Court of Appeal upholds planning permission for homes by Shrewsbury playing fields

Judgement has been handed down by the Court of Appeal in relation to a housing development by playing fields in Shrewsbury.

An aerial view of Greenfields Recreation Ground in Shrewsbury. Photo: Google
An aerial view of Greenfields Recreation Ground in Shrewsbury. Photo: Google

The hearing on Wednesday related to an appeal launched by Dr Peter Day against the High Court's decision to allow 15 dwellings to be built on land next to Greenfields Recreation Ground in Falstaff Street.

The Court of Appeal declared that planning permission was lawful and upheld the High Court's decision following claims previous agreements stated it must remain as open space.

Ian Kilby, Shropshire Council’s head of planning services, said: “This judgment relates to an appeal by Dr Peter Day against a judgment of Mrs Justice Lang in the High Court not to quash planning permission granted by Shropshire Council in 2018 for 15 dwellings on land next to Greenfields Recreation Ground in Falstaff Street, Shrewsbury.

“The claimant in the case, Dr Day, had undertaken historical research to show that the land was bought by a predecessor council as open space in the 1920s but it subsequently became allotments in the Second World War and then was used as a tree nursery by Shrewsbury and Atcham Borough Council before falling into disuse.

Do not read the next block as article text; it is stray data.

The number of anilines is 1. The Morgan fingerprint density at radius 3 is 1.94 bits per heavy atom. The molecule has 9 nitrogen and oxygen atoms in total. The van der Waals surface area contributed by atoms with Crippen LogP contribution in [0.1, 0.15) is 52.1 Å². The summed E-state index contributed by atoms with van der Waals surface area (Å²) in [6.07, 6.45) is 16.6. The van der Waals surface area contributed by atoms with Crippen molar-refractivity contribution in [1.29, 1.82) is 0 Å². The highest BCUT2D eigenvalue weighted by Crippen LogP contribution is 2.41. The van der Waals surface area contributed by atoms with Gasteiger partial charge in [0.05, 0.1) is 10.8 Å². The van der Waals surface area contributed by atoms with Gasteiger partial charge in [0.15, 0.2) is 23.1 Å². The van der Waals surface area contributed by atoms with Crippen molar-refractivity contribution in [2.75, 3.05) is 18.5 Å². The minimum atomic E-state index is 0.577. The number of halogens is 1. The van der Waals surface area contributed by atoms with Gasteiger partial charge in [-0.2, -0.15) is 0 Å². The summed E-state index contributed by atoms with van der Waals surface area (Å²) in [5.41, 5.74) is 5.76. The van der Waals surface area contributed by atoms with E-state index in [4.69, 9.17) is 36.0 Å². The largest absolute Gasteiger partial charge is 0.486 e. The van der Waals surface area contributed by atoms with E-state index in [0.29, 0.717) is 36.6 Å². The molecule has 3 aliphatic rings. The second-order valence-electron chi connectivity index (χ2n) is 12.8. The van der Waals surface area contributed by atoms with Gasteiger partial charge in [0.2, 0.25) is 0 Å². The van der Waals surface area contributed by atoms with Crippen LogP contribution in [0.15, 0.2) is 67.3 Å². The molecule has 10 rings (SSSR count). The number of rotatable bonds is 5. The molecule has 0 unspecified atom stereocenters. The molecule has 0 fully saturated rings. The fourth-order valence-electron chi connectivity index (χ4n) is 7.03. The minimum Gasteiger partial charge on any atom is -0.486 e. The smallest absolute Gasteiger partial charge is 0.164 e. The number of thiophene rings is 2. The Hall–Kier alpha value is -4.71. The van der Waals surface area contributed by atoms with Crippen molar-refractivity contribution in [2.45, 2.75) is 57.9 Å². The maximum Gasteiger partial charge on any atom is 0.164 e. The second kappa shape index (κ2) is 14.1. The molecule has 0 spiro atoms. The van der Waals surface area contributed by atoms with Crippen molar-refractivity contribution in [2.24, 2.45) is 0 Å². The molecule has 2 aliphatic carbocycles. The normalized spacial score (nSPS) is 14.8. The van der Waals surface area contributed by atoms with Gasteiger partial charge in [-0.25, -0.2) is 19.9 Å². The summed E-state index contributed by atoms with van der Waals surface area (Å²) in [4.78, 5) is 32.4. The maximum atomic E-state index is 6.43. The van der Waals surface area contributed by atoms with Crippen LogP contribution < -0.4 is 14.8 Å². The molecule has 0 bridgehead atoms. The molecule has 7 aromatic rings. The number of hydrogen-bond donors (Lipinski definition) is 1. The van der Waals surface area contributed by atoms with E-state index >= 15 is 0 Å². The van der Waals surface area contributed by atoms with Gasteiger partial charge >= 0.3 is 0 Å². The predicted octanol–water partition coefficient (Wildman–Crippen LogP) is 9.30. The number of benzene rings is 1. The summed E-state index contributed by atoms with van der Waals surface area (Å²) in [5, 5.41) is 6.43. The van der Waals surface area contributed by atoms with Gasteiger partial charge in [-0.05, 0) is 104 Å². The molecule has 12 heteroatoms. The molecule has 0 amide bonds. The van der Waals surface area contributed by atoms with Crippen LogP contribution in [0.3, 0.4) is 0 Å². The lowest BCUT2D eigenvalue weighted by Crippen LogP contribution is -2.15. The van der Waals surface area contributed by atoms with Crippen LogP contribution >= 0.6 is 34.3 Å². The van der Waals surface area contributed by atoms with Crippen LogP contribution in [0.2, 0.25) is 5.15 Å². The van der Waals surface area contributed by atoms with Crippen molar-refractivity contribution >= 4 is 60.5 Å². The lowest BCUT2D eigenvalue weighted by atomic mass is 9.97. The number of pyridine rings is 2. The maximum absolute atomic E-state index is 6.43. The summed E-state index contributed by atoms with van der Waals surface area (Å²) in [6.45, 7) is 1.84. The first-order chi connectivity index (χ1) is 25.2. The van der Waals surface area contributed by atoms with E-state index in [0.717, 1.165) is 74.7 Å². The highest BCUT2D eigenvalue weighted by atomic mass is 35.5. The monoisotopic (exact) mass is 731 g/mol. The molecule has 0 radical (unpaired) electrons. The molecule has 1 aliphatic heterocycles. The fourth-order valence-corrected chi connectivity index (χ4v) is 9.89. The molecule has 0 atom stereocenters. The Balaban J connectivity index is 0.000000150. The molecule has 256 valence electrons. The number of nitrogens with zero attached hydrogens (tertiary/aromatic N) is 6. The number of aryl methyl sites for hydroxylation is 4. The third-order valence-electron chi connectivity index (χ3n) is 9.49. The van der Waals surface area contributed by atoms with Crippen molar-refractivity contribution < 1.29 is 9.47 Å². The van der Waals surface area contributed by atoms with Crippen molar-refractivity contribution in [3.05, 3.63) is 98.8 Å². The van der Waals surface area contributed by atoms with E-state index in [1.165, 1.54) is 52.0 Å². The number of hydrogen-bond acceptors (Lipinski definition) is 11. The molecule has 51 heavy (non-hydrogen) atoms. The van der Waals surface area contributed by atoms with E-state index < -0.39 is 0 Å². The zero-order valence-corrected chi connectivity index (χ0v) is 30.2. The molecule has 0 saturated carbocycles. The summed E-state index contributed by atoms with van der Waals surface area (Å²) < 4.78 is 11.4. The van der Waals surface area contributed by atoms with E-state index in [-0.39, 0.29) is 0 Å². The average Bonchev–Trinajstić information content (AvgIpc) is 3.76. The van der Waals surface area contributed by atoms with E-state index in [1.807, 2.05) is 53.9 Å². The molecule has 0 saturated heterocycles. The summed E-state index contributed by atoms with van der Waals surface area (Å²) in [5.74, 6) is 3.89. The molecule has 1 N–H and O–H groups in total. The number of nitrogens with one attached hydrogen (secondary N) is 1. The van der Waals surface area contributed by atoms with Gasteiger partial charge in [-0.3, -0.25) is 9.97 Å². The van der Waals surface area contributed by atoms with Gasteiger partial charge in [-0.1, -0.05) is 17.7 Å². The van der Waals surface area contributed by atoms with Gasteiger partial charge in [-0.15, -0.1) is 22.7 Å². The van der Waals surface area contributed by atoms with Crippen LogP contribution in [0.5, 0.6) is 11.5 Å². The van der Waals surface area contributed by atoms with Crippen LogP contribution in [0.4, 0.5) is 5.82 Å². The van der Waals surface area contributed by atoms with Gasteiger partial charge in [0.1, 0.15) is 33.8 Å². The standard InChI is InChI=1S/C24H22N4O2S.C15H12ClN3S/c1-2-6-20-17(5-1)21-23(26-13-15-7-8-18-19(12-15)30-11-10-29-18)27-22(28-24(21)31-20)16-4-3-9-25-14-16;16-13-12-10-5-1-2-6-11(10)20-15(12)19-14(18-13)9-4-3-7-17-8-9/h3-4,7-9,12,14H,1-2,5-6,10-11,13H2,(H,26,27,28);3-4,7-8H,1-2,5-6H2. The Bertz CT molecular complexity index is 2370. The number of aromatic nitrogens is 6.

“In 2017 the land was sold by Shrewsbury Town Council with the benefit of planning permission granted in 2016. The new owner then applied for permission for a different scheme which was granted in 2018.

“The court has decided that even though the procedures to free the land from the trust that it was held on as open space were not carried out, legally the trust did not survive the sale to the third party developer and as such the previous status of the land was not material to the decision to grant planning permission.

“Had the council found out about that previous status it would not have made any difference to the planning decision.

“The council is pleased that the Court of Appeal has upheld the judgment of the High Court and its decision to grant permission confirmed, and permission to appeal to the Supreme Court has been refused.

“The council has been awarded costs against the claimant, although as the costs for claimants are capped in environmental cases, it does not cover the public funds the council has been forced to incur in this matter when Dr Day challenged the High Court’s decision.”

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